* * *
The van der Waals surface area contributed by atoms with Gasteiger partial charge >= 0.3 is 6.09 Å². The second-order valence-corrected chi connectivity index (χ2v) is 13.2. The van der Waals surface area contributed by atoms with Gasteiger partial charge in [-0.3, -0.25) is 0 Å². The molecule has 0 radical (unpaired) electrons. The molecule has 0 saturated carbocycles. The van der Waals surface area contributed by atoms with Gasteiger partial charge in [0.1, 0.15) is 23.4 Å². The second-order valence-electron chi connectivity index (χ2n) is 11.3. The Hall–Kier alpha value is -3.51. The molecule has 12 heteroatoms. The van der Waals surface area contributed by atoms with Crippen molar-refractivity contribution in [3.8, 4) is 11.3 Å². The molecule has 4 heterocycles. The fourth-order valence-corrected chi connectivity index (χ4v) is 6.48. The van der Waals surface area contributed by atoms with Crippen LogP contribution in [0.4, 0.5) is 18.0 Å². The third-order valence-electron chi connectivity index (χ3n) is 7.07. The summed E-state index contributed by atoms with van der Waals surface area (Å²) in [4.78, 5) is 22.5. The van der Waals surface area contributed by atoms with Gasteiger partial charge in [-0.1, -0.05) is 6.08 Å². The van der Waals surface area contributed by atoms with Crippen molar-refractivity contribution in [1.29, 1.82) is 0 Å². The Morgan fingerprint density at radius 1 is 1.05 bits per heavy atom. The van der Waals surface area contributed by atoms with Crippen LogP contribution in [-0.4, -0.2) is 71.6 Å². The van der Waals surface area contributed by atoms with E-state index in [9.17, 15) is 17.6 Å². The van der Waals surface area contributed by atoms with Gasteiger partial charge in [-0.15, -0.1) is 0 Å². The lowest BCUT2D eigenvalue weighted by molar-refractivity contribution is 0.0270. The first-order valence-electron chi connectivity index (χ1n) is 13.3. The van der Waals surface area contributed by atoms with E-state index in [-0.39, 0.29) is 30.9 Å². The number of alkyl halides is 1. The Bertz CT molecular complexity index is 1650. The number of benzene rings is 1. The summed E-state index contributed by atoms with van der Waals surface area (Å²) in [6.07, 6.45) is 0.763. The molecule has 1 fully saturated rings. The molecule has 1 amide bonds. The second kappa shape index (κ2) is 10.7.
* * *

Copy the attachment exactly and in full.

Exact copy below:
The van der Waals surface area contributed by atoms with Gasteiger partial charge >= 0.3 is 6.09 Å². The second-order valence-corrected chi connectivity index (χ2v) is 13.2. The van der Waals surface area contributed by atoms with Gasteiger partial charge in [-0.3, -0.25) is 0 Å². The molecule has 0 radical (unpaired) electrons. The molecule has 0 saturated carbocycles. The van der Waals surface area contributed by atoms with Gasteiger partial charge in [0.1, 0.15) is 23.4 Å². The second-order valence-electron chi connectivity index (χ2n) is 11.3. The Hall–Kier alpha value is -3.51. The molecule has 12 heteroatoms. The van der Waals surface area contributed by atoms with Crippen molar-refractivity contribution in [3.8, 4) is 11.3 Å². The molecule has 4 heterocycles. The fourth-order valence-corrected chi connectivity index (χ4v) is 6.48. The van der Waals surface area contributed by atoms with Crippen LogP contribution in [0.4, 0.5) is 18.0 Å². The third-order valence-electron chi connectivity index (χ3n) is 7.07. The summed E-state index contributed by atoms with van der Waals surface area (Å²) in [4.78, 5) is 22.5. The van der Waals surface area contributed by atoms with Gasteiger partial charge in [-0.1, -0.05) is 6.08 Å². The van der Waals surface area contributed by atoms with Crippen molar-refractivity contribution in [1.29, 1.82) is 0 Å². The Morgan fingerprint density at radius 1 is 1.05 bits per heavy atom. The van der Waals surface area contributed by atoms with Crippen LogP contribution in [-0.4, -0.2) is 71.6 Å². The van der Waals surface area contributed by atoms with E-state index in [9.17, 15) is 17.6 Å². The van der Waals surface area contributed by atoms with Gasteiger partial charge in [-0.15, -0.1) is 0 Å². The lowest BCUT2D eigenvalue weighted by molar-refractivity contribution is 0.0270. The first-order valence-electron chi connectivity index (χ1n) is 13.3. The van der Waals surface area contributed by atoms with E-state index in [-0.39, 0.29) is 30.9 Å². The number of alkyl halides is 1. The Bertz CT molecular complexity index is 1650. The number of benzene rings is 1. The summed E-state index contributed by atoms with van der Waals surface area (Å²) in [6.07, 6.45) is 0.763. The molecule has 1 fully saturated rings. The molecule has 1 amide bonds. The second kappa shape index (κ2) is 10.7.